Where To From Here For Home Values?
According to the RP Data-Rismark Home Value Index results for June 2013, combined capital city home values increased by 3.8% over the 2012/13 financial year. The growth in home values has been moderate and the response to the low mortgage rate environment has not been as strong as in the past. This begs the question where to from here?
The June results of the RP Data-Rismark Home Value Index showed a variety of performances across the capital cities and the performances of individual capital city housing markets are likely to continue to diverge based on their own unique circumstances. Activity is being driven by investors (who can be fickle and exit the market quickly) and upgraders whose activity is most likely linked to the recent pick-up in consumer sentiment and in some instances the recent pick-up may not continue based on the direction of the economy from here.
Current housing and broader economic conditions do not appear to indicate the market’s performance return to that prior to the financial crisis, for a number of reasons.
Firstly, household debt to disposable income currently sits at 147.3%. No doubt Australian households have a large amount of debt, most of which (133.2%) is housing debt. The chart below shows that the debt to disposable income ratio has been virtually unchanged since the end of 2005. Clearly households have reached the limits to how much debt they can take on. Whether this limit continues into the future remains to be seen but at the moment it is clear Australians do not want to take on more household debt and around 90% of this debt is related to housing.
Secondly, and which directly relates to the first point, households have increased their level of savings and shown less of a propensity to spend. The national accounts data includes an item for the household saving ratio and looking at this over time (below) provides valuable insight. Over the past 12 months, the household savings ratio has been recorded at 10.5% and over the past five years it has been recorded at an average of 9.8%. The level of household savings currently is at its highest level since late 1987 (25 years ago now) and the recent trend of higher savings has reversed a 30 year trend over which time savings by households continued to deteriorate.
Thirdly, consumers are changing the way they spend and doing it with their own money rather than with credit cards. Over the 12 months to May 2013, the number of credit card accounts increased by just 2.1%, in comparison debit card accounts increased by 6.2%. Total credit card transactions increased by 6.9% over the year but cash advances fell by -2.4%. Total debit card transactions increased by 13.9% over the year. Credit cards had an average outstanding balance of $3,236 and the average credit limit was $9,091. On an historical level both are quite high however, the average outstanding balance was down -3.5% over the year which was the biggest year-on-year fall on record and the average credit limit was -1.0% lower on the year a near record fall.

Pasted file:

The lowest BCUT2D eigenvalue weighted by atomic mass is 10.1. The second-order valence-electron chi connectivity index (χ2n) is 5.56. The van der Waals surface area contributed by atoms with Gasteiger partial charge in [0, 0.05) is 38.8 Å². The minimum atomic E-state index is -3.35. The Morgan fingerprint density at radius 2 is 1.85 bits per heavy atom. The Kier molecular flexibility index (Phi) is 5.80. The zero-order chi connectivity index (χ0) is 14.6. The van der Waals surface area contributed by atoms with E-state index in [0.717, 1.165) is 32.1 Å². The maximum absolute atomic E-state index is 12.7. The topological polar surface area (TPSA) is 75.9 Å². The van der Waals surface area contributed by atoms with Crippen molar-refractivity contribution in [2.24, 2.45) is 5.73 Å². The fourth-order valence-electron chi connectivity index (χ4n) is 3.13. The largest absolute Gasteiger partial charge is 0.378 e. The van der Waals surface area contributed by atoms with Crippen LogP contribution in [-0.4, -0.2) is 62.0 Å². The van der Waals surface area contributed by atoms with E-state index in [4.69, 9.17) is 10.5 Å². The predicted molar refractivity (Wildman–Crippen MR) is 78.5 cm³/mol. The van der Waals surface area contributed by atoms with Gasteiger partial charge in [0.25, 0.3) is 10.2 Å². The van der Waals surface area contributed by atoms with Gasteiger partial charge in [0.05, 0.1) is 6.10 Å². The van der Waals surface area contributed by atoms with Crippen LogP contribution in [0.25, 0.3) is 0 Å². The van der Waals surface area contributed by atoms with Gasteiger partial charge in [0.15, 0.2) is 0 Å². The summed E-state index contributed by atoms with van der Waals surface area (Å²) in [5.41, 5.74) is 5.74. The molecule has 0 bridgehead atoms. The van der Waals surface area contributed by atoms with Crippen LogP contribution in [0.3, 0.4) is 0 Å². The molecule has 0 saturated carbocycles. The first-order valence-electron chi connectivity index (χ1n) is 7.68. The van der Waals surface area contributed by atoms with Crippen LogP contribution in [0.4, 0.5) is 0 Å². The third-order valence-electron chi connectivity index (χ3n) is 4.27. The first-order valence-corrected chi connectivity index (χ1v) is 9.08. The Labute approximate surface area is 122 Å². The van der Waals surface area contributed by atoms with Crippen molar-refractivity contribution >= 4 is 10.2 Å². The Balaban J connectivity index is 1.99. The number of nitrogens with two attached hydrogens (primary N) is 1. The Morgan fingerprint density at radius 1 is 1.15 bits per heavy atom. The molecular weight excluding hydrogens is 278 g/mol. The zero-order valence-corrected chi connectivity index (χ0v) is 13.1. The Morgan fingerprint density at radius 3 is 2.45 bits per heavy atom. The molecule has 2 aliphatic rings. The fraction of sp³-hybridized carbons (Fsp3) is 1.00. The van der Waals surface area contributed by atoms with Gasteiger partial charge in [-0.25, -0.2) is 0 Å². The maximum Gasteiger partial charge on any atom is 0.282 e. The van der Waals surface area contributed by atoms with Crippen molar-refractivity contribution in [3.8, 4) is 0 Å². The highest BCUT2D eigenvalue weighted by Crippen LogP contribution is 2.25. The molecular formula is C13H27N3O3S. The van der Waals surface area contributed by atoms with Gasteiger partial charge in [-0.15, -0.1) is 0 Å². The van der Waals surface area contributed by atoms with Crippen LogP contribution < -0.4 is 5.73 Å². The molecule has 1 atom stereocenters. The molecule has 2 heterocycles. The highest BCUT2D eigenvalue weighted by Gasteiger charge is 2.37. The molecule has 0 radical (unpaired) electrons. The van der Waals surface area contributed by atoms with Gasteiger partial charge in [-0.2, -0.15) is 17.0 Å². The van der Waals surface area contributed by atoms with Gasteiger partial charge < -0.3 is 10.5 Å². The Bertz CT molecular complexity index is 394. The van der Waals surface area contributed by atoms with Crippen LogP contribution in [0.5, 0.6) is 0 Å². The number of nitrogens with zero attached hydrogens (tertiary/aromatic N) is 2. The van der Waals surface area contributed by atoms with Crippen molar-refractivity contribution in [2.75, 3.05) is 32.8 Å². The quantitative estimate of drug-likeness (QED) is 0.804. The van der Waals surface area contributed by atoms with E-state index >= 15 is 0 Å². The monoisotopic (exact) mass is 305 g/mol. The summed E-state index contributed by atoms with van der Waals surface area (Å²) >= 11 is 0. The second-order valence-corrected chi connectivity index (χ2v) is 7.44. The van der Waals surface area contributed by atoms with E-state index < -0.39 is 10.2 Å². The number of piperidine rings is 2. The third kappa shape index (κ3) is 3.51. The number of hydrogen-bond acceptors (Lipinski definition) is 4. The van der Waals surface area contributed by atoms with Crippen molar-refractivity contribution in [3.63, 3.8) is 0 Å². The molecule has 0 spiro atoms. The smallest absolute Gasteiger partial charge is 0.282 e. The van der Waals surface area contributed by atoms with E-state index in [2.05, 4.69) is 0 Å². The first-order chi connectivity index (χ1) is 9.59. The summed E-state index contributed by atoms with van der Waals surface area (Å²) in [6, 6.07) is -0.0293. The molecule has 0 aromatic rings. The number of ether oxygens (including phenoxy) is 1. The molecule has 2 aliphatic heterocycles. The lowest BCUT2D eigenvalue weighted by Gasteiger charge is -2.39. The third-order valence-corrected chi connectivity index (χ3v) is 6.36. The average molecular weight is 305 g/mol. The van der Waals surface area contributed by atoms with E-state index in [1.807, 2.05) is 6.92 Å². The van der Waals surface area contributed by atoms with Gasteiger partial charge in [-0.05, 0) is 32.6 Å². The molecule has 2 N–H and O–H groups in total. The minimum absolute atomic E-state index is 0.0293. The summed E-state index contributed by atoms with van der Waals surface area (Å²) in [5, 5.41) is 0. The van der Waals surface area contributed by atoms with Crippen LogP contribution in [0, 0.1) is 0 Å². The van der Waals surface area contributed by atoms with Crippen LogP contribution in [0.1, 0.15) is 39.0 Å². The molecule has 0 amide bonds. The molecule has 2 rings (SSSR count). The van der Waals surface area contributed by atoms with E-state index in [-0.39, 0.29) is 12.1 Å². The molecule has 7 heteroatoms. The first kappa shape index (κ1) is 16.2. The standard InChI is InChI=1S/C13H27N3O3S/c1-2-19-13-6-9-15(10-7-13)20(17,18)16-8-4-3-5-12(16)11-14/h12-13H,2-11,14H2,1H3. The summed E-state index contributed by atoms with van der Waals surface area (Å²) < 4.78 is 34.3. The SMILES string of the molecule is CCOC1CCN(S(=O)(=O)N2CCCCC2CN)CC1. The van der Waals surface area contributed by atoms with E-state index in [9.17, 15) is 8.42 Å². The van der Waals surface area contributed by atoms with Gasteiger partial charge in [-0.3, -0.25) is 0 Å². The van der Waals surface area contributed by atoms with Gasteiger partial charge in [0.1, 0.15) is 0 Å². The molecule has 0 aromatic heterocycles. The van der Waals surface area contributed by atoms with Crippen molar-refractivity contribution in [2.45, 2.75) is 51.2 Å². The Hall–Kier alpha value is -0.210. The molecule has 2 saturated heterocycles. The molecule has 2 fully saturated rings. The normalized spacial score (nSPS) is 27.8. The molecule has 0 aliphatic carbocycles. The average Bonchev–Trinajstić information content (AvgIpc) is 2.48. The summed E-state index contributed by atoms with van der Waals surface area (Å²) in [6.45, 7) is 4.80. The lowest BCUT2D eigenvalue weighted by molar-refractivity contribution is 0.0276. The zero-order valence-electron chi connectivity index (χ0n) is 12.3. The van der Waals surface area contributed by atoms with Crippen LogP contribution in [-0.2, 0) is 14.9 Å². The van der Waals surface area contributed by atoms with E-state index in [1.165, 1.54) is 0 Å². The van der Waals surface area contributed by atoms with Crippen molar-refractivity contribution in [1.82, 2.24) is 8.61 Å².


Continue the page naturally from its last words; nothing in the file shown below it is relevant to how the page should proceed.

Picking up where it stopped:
The previous run-up in home values had been assisted by significant changes to economic conditions such as financial deregulation, significant falls in mortgage rates, a large reduction in unemployment, much lower inflation and strong growth in housing credit.
Mortgage rates are below historic levels currently however the impact of shifting from 17% at the start of the 1990’s to around 7% at the end of the decade is not as significant as a further 1% to 2% reduction.
It’s a similar story for unemployment which shifted from around 11% in 1992 to around 6.5% by the end of the decade. In fact, an anticipated increase in unemployment from the current low levels is one of the major factors contributing to the changes to consumer behaviour.
In 1990, annual inflation was running at 7%, by the end of the decade it had fallen to around 2% and today it sits at 2.5%. The lower level of inflation since the end of the last recession has clearly contributed to the lower mortgage rates which in-turn has assisted the run-up in home values.
Credit growth throughout the early 2000’s was sitting at an annual rate of 16% to 20% as the housing market surged. Ever since 2004, growth in housing credit has been slowing and over the past year credit has grown at a near record low level of 4.5%.
None of these economic measures are likely to shift as significantly as they have in the past and therefore any changes are not as likely to be as conducive to significant growth in home values as they have been in the past. The outlook for home values therefore now appears to the new normal of low, but stable, growth for the medium term.